The local functions have access to their local scope as well as the global scope. If there is a nested function inside this local function, it will have access to its own scope, its parent’s scope, and the global scope. This forms a chain of scopes and hence it is called a Scope Chain. Let’s see this in action!

var a = 1

function foo () {
    var b = a + 1

    function bar () {
        var c = b + a
    }
    bar ()
}

foo ()

When we execute the above code, the interpreter creates a scope for function foo and its scope chain would look something like [foo scope, global scope]. The scope for function bar would be [bar scope, foo scope, global scope].

The function bar has access to the variables of its outer function bar because of the scope chain. Can we infer something interesting out of it? Let me quote the definition of Closures, which should now make complete sense:

A closure is the combination of a function and the lexical environment within which that function was declared. - MDN

The use of the word combination should be obvious, as it combines the scopes of inner and the outer functions to form its own scope chain. I hope you now know that a closure is not magic but a combination of scopes.

Look-ups on Scope Chain

When the interpreter encounters a variable while executing a piece of code, it first looks for its value in the current scope. It traverses up the scope chain until the variable is found or it has reached the end of the scope chain.

Look-ups on the Prototype Chain

Let’s see an example to understand how scopes work with prototype chains:

var obj = {}

function baz () {
    obj.a = 'Hello'

    return function bar () {
        console.log('Property a set on obj', obj.a)
    }
}

var bazReturnFn = baz()
bazReturnFn() // Prints Property a set on obj, Hello

The above code is straightforward. The function baz returns an anonymous function. The variable bazReturnFn stores the return value of the function baz. The function bazReturnFn runs in the global context. It finds the variable obj in the global context and then searches for the property a on obj.

Let’s define the property a on the prototype of obj:

var obj = {}

function baz () {
    obj.prototype.a = 'Hello'

    return function bar () {
        console.log('Property a set on obj', obj.a)
    }
}

var bazReturnFn = baz()
bazReturnFn() // Prints Property a set on obj, Hello

It still returns the same value! Please note the interpreter first traverses the whole scope chain and then goes to the prototype chain for finding the value of a variable.

Now that we’re clear with the terminologies, let’s get to the two important phases involved in the execution of JavaScript.

Creation Phase

When a function is called, the interpreter creates its execution context and then the function enters the creation phase. The interpreter traverses the function code line by and line and does the following:

  1. Creates the scope chain
  2. Creates the variables, functions, and arguments
  3. Determines the value of this for the current context

Please note: the function is not yet executed.

This is the representation of an execution context:

fnExecutionContext = {
    scopeChain: {
        // Current scope + scopes of all its parents
    },
    variableObject: {
        // All the variables including inner variables & functions, function arguments
    },
    this: {}
}

Activation Phase

The function is executed in this phase and the variables defined in variableObject are initialized here.

Let’s understand this with the help of a simple example:

function foo (a, b) {
    var c = a + b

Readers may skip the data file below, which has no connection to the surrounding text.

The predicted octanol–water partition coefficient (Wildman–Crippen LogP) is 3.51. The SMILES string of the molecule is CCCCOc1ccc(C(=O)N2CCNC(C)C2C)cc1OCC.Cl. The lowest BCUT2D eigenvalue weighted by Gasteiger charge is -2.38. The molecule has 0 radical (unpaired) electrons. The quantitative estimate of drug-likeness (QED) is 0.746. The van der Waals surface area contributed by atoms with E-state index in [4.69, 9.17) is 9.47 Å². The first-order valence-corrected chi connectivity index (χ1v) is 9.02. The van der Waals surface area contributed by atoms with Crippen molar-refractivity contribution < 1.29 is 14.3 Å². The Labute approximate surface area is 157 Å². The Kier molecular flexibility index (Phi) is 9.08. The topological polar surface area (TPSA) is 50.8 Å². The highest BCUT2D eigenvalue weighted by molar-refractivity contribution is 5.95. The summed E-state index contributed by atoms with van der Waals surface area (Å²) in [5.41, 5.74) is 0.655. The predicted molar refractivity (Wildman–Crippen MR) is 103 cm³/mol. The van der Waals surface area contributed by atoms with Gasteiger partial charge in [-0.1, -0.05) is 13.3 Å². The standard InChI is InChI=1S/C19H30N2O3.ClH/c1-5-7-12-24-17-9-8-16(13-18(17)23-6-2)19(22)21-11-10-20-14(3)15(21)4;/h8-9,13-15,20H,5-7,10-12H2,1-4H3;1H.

function bar () {
        return c
    }

    return bar ()
}

foo (1, 2)

When the function foo is invoked, the interpreter first creates its execution context as below:

fooExecutionContext = {
    scopeChain: {},
    variableObject: {},
    this: {}
}

The function foo now enters the creation phase. In this phase, the interpreter creates the scope chain, scans the code without executing it and declares all its variables in the variableObject, and evaluates the value of this. Let’s see the state of execution context after this phase:

fooExecutionContext = {
    scopeChain: { /* scope of function foo + global scope */ },
    variableObject: {
        arguments: {
            0: 1,
            1: 2,
            length: 2
        },
        a: 1,
        b: 2,
        c: undefined,
        bar: 'pointer to function bar()'
    },
    this: {}
}

Please note: the arguments passed to the function foo are evaluated in the creation phase. The local variable c is declared on variableObject and is initialized with a value of undefined.

The evaluation of this is not in the scope of this article. I recommend reading Let’s get this this once and for all to have a clear understanding of this in JavaScript.

Let’s now see the state of the execution context when the function enters into the activation phase:

fooExecutionContext = {
    scopeChain: { /* scope of function foo + global scope */ },
    variableObject: {
        arguments: {
            0: 1,
            1: 2,
            length: 2
        },
        a: 1,
        b: 2,
        c: 3,
        bar: 'pointer to function bar()'
    },
    this: {}
}

Notice the value of the variable c. The interpreter evaluates the value of c when it comes across this line var c = a + b. When it comes across the invocation for function bar, it first creates the execution context for bar and then the function bar gets into the creation phase where the interpreter creates its scope chain, variableObject and evaluates the value of this. In the case of function bar, its scope chain will have its own context as well the context of the function foo, and hence the value of c is not undefined inside the function bar.

Inferences from our Understanding of the Two Phases

Making Sense of the Arguments Array

When I first learned about the arguments array, I thought of it as some magical data structure that just pops up on its own.

function add () {
    var a = arguments[0]